U.S. marshals are expected at the Don Jail in the next few dayso to pick up Gary Freeman, aka Joseph Pannell, alleged Black Panther and fugitive from U.S. justice.
Freeman, the librarian catapulted into the media glare when he was arrested by police in a very public display back in 2004, has recently given up his four-year legal fight to stay in Canada.
He will be shipped to Chicago, a city he left almost 40 years ago, according to U.S. authorities to escape charges of attempted murder and aggravated battery in the alleged shooting of police officer Terrence Knox.
Freeman writes on his website that he’s forgoing a Supreme Court challenge to his extradition in hopes of “dialogue to achieve a resolution in my 39-year-old case, one that is grounded in the spirit of peaceful conflict resolution.... If for no other reason than to allow for the healing of two families.”
But whether Freeman’s chances at a fair shake south of the border are better now, as Canadian courts have suggested, than they would have been in the early 70s remains a huge question mark.
There’s a tantalizing possibility that a black man will be elected president for the first time in U.S. history. Groove on that as you will.
But the reality for a black man accused of shooting a white cop is that the shadow of judicial prejudice and systemic racism still looms large four decades after the FBI’s Counterintelpro first began rounding up black men for their political opinions south of the border.
Shocking (or not) as it may seem, a UN committee against torture has likened Chicago to Guantánamo Bay and Abu Ghraib in terms of the failure to prosecute or deal with evidence of police brutality.
Just last month, the People’s Law Office in Chicago wrangled a multi-million-dollar settlement in a series of cases exposing routine police torture and requisite cover-ups involving now deposed cop honcho Jon Burge and other Chicago law enforcement and government officials between 1971 and 1991.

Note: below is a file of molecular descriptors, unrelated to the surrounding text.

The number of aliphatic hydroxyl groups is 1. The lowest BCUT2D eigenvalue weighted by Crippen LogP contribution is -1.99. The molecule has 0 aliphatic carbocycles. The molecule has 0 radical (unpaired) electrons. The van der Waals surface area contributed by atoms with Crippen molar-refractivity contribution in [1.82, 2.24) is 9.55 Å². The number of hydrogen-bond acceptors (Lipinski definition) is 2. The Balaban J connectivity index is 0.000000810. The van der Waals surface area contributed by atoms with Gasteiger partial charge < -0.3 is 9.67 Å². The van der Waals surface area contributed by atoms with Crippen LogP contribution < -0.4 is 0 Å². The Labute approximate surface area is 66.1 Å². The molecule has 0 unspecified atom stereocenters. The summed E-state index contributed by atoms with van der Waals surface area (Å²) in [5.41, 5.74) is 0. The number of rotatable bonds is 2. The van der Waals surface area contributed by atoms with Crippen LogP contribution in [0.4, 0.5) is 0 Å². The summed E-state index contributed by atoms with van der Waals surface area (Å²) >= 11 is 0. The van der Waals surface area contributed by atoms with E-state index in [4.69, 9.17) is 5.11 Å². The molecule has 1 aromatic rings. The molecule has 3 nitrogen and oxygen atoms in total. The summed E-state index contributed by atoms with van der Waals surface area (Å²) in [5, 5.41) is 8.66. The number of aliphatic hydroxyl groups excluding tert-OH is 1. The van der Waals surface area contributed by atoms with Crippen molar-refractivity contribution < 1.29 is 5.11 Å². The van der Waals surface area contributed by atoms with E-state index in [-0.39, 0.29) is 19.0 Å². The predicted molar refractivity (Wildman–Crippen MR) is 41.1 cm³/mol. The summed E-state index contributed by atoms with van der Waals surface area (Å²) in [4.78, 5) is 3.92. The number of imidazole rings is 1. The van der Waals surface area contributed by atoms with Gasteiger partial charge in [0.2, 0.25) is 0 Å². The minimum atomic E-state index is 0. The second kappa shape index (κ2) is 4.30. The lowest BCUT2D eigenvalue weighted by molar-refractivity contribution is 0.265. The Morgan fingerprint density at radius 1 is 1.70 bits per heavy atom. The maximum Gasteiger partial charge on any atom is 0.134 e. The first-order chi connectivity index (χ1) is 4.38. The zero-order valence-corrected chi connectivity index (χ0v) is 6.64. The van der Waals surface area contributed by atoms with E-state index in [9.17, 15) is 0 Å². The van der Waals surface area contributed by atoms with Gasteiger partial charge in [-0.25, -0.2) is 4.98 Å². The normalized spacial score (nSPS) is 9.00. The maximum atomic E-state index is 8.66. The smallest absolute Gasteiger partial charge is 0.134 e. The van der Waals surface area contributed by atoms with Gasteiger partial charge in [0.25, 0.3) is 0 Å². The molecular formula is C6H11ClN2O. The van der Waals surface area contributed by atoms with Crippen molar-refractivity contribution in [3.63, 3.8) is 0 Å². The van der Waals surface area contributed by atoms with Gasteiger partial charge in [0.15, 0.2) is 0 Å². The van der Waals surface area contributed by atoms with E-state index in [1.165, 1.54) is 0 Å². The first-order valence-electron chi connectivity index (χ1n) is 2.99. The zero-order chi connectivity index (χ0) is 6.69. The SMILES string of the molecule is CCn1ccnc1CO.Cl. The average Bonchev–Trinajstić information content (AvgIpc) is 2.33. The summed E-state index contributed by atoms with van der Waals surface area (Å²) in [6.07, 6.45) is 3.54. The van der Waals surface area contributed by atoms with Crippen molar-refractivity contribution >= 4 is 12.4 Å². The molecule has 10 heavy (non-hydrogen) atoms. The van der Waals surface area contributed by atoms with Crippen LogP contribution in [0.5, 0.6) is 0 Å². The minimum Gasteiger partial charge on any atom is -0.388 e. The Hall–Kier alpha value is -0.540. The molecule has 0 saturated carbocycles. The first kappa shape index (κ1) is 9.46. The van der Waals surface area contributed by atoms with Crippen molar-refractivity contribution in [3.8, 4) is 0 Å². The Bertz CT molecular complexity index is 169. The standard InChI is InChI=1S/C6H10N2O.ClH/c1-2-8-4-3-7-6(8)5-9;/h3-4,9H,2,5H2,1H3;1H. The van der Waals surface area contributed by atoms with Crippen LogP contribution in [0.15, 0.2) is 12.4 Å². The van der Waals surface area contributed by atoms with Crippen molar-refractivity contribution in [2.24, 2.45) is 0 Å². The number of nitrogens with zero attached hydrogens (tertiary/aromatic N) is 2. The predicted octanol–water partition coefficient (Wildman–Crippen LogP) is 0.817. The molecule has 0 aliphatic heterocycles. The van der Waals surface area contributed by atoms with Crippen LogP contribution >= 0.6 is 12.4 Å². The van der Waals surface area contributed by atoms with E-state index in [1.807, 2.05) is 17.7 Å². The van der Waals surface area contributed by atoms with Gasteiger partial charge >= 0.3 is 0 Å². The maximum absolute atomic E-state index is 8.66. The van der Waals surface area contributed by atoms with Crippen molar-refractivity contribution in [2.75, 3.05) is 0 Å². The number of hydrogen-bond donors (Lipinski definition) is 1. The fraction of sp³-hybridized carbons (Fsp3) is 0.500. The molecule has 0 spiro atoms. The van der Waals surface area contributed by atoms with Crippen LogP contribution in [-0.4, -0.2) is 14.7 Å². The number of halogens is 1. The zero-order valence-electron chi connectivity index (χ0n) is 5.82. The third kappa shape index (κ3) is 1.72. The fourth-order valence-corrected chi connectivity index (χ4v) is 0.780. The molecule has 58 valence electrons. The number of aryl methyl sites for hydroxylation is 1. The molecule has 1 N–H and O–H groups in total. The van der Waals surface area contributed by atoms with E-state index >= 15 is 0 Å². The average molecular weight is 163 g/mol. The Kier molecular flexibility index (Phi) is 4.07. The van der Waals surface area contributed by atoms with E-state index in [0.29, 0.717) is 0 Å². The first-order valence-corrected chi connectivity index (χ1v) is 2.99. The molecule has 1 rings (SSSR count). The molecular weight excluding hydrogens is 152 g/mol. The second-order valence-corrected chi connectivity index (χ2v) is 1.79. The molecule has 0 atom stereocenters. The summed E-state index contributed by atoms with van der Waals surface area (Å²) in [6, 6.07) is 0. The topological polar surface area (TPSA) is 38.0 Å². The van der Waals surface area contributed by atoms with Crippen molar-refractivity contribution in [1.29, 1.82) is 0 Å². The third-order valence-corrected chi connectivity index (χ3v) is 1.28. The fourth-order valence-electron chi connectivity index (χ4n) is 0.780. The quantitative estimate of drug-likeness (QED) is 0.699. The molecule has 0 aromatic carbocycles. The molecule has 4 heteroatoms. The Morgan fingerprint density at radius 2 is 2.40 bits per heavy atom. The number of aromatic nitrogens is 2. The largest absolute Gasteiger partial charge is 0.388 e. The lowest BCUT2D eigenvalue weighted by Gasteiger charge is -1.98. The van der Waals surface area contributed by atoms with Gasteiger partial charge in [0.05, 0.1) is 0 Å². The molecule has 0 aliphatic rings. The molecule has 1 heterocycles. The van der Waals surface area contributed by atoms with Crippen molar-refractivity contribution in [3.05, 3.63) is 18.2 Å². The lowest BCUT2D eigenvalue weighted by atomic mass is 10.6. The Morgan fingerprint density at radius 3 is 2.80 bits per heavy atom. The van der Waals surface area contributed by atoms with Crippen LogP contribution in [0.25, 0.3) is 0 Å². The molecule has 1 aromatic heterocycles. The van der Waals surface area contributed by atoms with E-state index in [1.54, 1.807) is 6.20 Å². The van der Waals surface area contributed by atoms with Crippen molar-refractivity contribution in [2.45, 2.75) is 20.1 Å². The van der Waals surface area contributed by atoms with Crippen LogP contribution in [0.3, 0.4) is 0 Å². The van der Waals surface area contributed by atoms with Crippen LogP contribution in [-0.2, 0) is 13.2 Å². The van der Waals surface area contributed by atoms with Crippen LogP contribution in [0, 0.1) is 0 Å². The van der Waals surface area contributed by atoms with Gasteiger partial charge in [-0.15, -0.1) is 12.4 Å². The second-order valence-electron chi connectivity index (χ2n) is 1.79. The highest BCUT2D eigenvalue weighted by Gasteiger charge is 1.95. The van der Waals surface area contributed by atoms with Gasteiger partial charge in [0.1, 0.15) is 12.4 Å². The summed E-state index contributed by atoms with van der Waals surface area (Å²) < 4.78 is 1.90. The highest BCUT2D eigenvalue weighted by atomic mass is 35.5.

Back in 2002, the Illinois attorney general’s office begrudgingly detailed complicity on the part of higher-ups, including states attorneys and judges, to keep the incidents hush-hush. Some 200 accused and former accused came forward during the probe to say they were beaten with rubber hoses, phone books and fists and forced to endure electric shocks, suffocation and mock executions at the hands of Chicago cops.
If we’re looking for examples of states where racial bias has been removed from most governmental practices, Illinois isn’t one, says G. Flint Taylor, founding partner of the People’s Law Office.
“Police brutality and police violence are in another crisis phase here,” Taylor says. “There has been no change in the basic fabric. You bring this guy back to Chicago and he’s got a lot less chance of getting a fair trial.”
For Freeman, the proverbial match thrown into this politically charged powder keg is the revelation that his accuser, Officer Knox, was named as a defendant in the historic 1974 Alli-ance to End Repression lawsuit against the Chicago police’s Subversive Activities Unit (also known as the Red Squad).